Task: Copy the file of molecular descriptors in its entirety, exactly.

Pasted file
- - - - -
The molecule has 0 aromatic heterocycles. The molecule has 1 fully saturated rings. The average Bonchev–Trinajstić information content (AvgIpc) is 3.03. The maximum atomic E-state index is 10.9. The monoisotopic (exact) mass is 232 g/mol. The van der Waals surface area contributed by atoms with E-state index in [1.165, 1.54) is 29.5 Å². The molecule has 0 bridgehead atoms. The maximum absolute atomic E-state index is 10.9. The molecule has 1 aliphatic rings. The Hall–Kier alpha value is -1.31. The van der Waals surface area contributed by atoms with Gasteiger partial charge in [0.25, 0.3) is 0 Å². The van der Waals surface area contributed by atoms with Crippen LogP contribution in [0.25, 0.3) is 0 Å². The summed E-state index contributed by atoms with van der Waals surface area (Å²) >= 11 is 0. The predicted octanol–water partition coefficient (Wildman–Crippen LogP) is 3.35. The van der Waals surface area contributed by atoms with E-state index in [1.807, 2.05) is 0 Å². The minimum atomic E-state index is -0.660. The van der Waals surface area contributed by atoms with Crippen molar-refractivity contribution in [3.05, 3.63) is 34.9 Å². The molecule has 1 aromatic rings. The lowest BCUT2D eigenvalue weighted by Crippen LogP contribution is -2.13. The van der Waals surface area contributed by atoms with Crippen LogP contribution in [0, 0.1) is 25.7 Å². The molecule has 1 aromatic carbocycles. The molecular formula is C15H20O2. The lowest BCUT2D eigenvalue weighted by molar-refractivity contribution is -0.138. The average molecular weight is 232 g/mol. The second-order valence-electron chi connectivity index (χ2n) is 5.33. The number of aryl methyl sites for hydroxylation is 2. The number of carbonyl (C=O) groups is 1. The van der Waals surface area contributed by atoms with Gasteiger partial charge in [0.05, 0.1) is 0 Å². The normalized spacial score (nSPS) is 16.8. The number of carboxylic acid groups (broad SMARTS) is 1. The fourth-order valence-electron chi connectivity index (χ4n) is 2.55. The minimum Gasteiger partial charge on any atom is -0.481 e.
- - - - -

The molecule has 0 aromatic heterocycles. The molecule has 1 fully saturated rings. The average Bonchev–Trinajstić information content (AvgIpc) is 3.03. The maximum atomic E-state index is 10.9. The monoisotopic (exact) mass is 232 g/mol. The van der Waals surface area contributed by atoms with E-state index in [1.165, 1.54) is 29.5 Å². The molecule has 0 bridgehead atoms. The maximum absolute atomic E-state index is 10.9. The molecule has 1 aliphatic rings. The Hall–Kier alpha value is -1.31. The van der Waals surface area contributed by atoms with Gasteiger partial charge in [0.25, 0.3) is 0 Å². The van der Waals surface area contributed by atoms with Crippen LogP contribution in [0.25, 0.3) is 0 Å². The summed E-state index contributed by atoms with van der Waals surface area (Å²) >= 11 is 0. The predicted octanol–water partition coefficient (Wildman–Crippen LogP) is 3.35. The van der Waals surface area contributed by atoms with E-state index in [1.807, 2.05) is 0 Å². The minimum atomic E-state index is -0.660. The van der Waals surface area contributed by atoms with Crippen molar-refractivity contribution in [3.05, 3.63) is 34.9 Å². The molecule has 1 aromatic rings. The lowest BCUT2D eigenvalue weighted by Crippen LogP contribution is -2.13. The van der Waals surface area contributed by atoms with Crippen LogP contribution in [0, 0.1) is 25.7 Å². The molecule has 1 aromatic carbocycles. The molecular formula is C15H20O2. The lowest BCUT2D eigenvalue weighted by molar-refractivity contribution is -0.138. The average molecular weight is 232 g/mol. The second-order valence-electron chi connectivity index (χ2n) is 5.33. The number of aryl methyl sites for hydroxylation is 2. The number of carbonyl (C=O) groups is 1. The van der Waals surface area contributed by atoms with Gasteiger partial charge in [0.05, 0.1) is 0 Å². The normalized spacial score (nSPS) is 16.8. The number of carboxylic acid groups (broad SMARTS) is 1. The fourth-order valence-electron chi connectivity index (χ4n) is 2.55. The minimum Gasteiger partial charge on any atom is -0.481 e.